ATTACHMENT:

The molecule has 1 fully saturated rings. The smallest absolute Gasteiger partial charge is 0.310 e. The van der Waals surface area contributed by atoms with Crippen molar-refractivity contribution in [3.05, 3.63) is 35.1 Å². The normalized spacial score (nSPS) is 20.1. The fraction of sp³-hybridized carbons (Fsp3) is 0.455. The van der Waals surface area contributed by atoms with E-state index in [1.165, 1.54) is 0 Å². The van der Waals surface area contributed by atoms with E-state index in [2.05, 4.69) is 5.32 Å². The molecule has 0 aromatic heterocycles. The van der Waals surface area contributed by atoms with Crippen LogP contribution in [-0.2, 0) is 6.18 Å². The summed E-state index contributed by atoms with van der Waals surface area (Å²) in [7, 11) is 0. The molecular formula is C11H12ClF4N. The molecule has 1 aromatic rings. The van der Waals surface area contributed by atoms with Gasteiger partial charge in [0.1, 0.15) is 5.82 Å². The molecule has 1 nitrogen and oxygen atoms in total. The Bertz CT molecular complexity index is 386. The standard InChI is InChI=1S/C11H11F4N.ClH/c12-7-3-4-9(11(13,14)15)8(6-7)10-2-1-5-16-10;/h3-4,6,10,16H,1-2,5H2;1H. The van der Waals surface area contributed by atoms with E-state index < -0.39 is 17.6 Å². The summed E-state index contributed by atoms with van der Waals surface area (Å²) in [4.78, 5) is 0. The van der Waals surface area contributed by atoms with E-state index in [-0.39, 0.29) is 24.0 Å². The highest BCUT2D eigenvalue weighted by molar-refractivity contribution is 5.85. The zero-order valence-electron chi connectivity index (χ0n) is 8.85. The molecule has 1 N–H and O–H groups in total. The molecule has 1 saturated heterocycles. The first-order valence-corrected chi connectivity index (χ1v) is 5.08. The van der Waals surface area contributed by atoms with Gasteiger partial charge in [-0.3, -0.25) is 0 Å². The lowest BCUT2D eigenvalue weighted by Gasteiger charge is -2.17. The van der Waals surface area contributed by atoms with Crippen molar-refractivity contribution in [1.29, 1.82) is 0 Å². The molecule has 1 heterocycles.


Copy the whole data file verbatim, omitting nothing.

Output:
The molecule has 1 fully saturated rings. The smallest absolute Gasteiger partial charge is 0.310 e. The van der Waals surface area contributed by atoms with Crippen molar-refractivity contribution in [3.05, 3.63) is 35.1 Å². The normalized spacial score (nSPS) is 20.1. The fraction of sp³-hybridized carbons (Fsp3) is 0.455. The van der Waals surface area contributed by atoms with E-state index in [1.165, 1.54) is 0 Å². The van der Waals surface area contributed by atoms with E-state index in [2.05, 4.69) is 5.32 Å². The molecule has 0 aromatic heterocycles. The van der Waals surface area contributed by atoms with Crippen LogP contribution in [-0.2, 0) is 6.18 Å². The summed E-state index contributed by atoms with van der Waals surface area (Å²) in [7, 11) is 0. The molecular formula is C11H12ClF4N. The molecule has 1 aromatic rings. The van der Waals surface area contributed by atoms with Gasteiger partial charge in [0.1, 0.15) is 5.82 Å². The molecule has 1 nitrogen and oxygen atoms in total. The Bertz CT molecular complexity index is 386. The standard InChI is InChI=1S/C11H11F4N.ClH/c12-7-3-4-9(11(13,14)15)8(6-7)10-2-1-5-16-10;/h3-4,6,10,16H,1-2,5H2;1H. The van der Waals surface area contributed by atoms with E-state index < -0.39 is 17.6 Å². The summed E-state index contributed by atoms with van der Waals surface area (Å²) in [4.78, 5) is 0. The van der Waals surface area contributed by atoms with E-state index in [-0.39, 0.29) is 24.0 Å². The highest BCUT2D eigenvalue weighted by molar-refractivity contribution is 5.85. The zero-order valence-electron chi connectivity index (χ0n) is 8.85. The molecule has 1 N–H and O–H groups in total. The molecule has 1 saturated heterocycles. The first-order valence-corrected chi connectivity index (χ1v) is 5.08. The van der Waals surface area contributed by atoms with Gasteiger partial charge in [-0.3, -0.25) is 0 Å². The lowest BCUT2D eigenvalue weighted by Gasteiger charge is -2.17. The van der Waals surface area contributed by atoms with Crippen molar-refractivity contribution in [1.29, 1.82) is 0 Å². The molecule has 1 heterocycles.